Anger over attacks by Jihadis in Syria against Druze community spills over.
On May 25, 2015, I reported on my visit to Ziv Hospital in Safed (Tsvat), Israel, where people injured in the Syrian conflict were being given medical care, Meet an Israeli Doctor Saving Syrian Lives and Limbs:
Ziv has received some publicity the past two years for its treatment of Syrians. While some of the Syrians seeking help are not direct casualties of the fighting, such as expectant mothers, almost all have traumatic wounds as a result of the war.
Almost all of them are men of fighting age, but it is a “don’t ask, don’t tell” policy as far as the hospital goes. The decision whether to admit people into the country for medical treatment, whether to treat them at the border, and whether to transport them to a place like Ziv is a decision made by the military.
When the military does bring a wounded person to Ziv, the person is treated as any other patient….
A total of 490 Syrians have been treated at Ziv, under a status of “humanitarian life saving aid.” They are not treated as refugees under this status. Nintey percent are males, 17 percent have been children, and on one day in February 2013, 7 patients arrived in a single day.
These treatments are not sitting well with Israel’s 130,000 person Druze community, particularly on the Golan Heights, out of concern for attacks on Druze in Syria by al-Qaeda linked groups. The concern is that the over 700,000 Druze in Syria, who have stayed out of the fighting but also have been protected by the Syrian government, will be slaughtered by Jihadis.
Druze in the Golan Heights generally do not serve in the IDF or accept Israeli citizenship, mostly because of relatives still in Syria and fear that the villages may someday be given to Syria as part of a peace deal.
The Druze community elsewhere in northern Israel, by contrast, has the highest enlistment rate of all religions in Israel (higher than Jews), and are very loyal to the state. The commander of the elite Golani Brigade, for example, is Druze, and the Druze have their own military unit in the IDF (though that is being phased out because most Druze recruits do not want to serve in a separate unit.)
So the claim that the patients being transported to Ziv are al-Nusra or other Jihadis set caused attacks on two ambulances. The lesser of the attacks caused damage, but an attack by Druze on the Golan Heights resulted in the death of one of the Syrians.
The Times of Israel reports:
An Israeli military ambulance transporting wounded Syrian fighters for medical care in the Golan Heights was violently attacked by local Druze residents on Monday evening, killing one of the Syrians.
The incident was the second such attack in a day. Israeli media reports characterized the attack as a lynch.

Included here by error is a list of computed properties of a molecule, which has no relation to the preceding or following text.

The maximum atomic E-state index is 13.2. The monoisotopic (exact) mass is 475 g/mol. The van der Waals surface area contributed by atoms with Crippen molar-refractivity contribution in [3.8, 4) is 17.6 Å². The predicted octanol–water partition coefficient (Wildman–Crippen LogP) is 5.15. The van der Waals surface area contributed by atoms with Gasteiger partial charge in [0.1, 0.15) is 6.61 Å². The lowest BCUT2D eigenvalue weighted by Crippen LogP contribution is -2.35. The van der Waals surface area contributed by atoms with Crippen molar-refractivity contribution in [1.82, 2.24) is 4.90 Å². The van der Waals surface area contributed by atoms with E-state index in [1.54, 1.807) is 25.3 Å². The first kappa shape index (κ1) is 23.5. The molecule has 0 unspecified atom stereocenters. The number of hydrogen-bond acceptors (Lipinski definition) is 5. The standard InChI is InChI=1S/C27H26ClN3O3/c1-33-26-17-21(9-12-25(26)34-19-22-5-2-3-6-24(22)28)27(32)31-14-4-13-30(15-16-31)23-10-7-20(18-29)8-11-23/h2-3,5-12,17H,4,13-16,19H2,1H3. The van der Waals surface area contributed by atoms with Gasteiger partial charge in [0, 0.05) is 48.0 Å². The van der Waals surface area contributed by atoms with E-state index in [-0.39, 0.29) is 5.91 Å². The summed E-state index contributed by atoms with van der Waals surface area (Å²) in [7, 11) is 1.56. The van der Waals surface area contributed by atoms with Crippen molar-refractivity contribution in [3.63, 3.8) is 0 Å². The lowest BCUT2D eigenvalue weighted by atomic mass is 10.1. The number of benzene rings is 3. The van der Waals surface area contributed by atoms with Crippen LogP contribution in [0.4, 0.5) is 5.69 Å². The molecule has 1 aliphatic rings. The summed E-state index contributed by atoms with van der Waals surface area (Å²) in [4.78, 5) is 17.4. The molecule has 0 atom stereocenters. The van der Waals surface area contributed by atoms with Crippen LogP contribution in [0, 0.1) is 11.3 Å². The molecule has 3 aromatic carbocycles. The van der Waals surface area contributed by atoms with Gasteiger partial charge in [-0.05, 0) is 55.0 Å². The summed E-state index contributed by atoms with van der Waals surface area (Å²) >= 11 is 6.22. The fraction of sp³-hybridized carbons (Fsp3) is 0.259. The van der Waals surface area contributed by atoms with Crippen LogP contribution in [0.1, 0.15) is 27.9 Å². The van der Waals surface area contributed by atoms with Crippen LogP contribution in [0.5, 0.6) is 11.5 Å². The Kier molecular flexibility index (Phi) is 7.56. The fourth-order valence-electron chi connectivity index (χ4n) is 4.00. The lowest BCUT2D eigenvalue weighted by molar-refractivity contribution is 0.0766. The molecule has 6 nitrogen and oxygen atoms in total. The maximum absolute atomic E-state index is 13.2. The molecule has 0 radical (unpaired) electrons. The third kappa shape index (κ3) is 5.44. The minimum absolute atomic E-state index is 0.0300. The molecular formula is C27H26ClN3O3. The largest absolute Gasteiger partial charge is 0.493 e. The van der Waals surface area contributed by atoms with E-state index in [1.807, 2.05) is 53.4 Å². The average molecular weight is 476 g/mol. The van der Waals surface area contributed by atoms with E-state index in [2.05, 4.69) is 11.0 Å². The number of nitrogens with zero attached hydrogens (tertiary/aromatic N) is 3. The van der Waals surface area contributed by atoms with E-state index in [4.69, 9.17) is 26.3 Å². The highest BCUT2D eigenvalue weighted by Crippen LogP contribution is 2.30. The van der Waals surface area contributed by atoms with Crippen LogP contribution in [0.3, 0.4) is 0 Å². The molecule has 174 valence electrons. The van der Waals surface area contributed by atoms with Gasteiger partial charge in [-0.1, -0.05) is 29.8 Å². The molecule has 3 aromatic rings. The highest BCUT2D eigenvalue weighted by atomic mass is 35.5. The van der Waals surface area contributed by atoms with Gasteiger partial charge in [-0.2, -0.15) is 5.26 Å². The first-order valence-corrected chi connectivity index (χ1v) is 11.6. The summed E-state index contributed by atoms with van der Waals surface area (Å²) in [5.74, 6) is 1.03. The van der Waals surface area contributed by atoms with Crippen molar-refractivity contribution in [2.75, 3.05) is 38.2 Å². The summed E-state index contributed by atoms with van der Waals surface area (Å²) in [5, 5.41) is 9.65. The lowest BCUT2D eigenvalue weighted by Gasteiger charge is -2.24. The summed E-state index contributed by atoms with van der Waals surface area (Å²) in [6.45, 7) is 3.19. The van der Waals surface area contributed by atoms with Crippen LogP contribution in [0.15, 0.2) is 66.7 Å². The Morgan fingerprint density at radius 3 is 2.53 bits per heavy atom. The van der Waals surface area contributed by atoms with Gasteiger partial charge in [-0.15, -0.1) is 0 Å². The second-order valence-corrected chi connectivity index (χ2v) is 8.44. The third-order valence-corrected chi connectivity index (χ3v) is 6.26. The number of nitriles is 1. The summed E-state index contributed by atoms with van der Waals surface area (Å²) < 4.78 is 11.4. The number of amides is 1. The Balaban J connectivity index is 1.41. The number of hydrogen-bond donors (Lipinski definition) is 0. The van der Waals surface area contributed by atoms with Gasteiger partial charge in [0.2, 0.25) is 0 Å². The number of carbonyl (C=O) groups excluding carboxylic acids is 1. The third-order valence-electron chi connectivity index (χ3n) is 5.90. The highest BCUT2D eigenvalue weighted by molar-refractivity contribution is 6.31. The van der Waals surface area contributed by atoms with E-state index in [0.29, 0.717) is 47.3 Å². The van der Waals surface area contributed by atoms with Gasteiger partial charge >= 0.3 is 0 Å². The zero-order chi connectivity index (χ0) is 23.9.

The two Syrians being transported were brought into the country in serious condition and were then further hurt in the attack. Police said one of the fighters died of his wounds and the second man was in critical condition.
Two Israeli soldiers were also lightly injured in the incident.
Prime Minister Benjamin Netanyahu condemned the attack:
“I view this with utmost gravity. We will not allow anyone to take the law into their hands,” Netanyahu said at a cyber-security conference in Tel Aviv. “We will not allow anyone to hinder IDF soldiers in their mission. We will locate those who perpetrated this lynching and we will deal with them to the fullest extent of the law.”
Netanyahu called on leaders of the Druze community, “a splendid community with whom we have a brotherly bond, citizens of the State of Israel,” to push for calm and to entreat their coreligionists to “respect the law, respect IDF soldiers and not take law into your hands.”
The incident could backfire, if the goal was to get Israel to help Druze in Syria, writes Avi Issacharoff:
The brutes who lynched a wounded Syrian in cold blood near the northern Israeli village of Majdal Shams on Monday night almost certainly shot their Druze brothers across the border in the foot.
Not only did the perpetrators of the act severely tarnish the image of the Druze community and weaken Jewish Israelis’ feeling of concern for members of the persecuted minority in Syria, the lynchers also likely offered Sunni extremists in the war-torn region an excuse to avenge the killing of a man who was, at least according to the Druze and the Syrian regime, a fellow Sunni fighter.
Thus the same Druze men and women in the Golan Heights and in the rest of the country who have in recent days attempted to mobilize Israeli officials to take action in order to rescue the Syrian Druze from the impending disaster and revenge killings by jihadists may have ended up encouraging the extremists to go off on their own murder sprees, thus signing a death warrant for their cousins in the Syrian Druze village of Hader.
I’m reminded of what Prof. Alexander Lerner, head of the orthopedic surgery unit at Ziv Hospital, and an expert on limb wounds, told me:
Were the men combatants or civilian casualties?
I don’t think it matters to the medical staff at Ziv.
“Saving lives and limbs” is the goal, according to Prof. Lerner.
If only it were that simple.
The graphic footage, aired by Channel 2 Friday evening, shows several perpetrators repeatedly beating the two wounded Syrians with rocks and wooden boards, while spectators cheer and sing.
One man in particular, wearing jeans and no shirt, can be seen bringing down a wooden board over and over onto one of the Syrians on the ground.
On Thursday, police said they arrested three more suspects in connection with Monday’s deadly attack, which was the second outburst of violence by the Druze community angered by rumors that Israel was aiding jihadist rebels that day.
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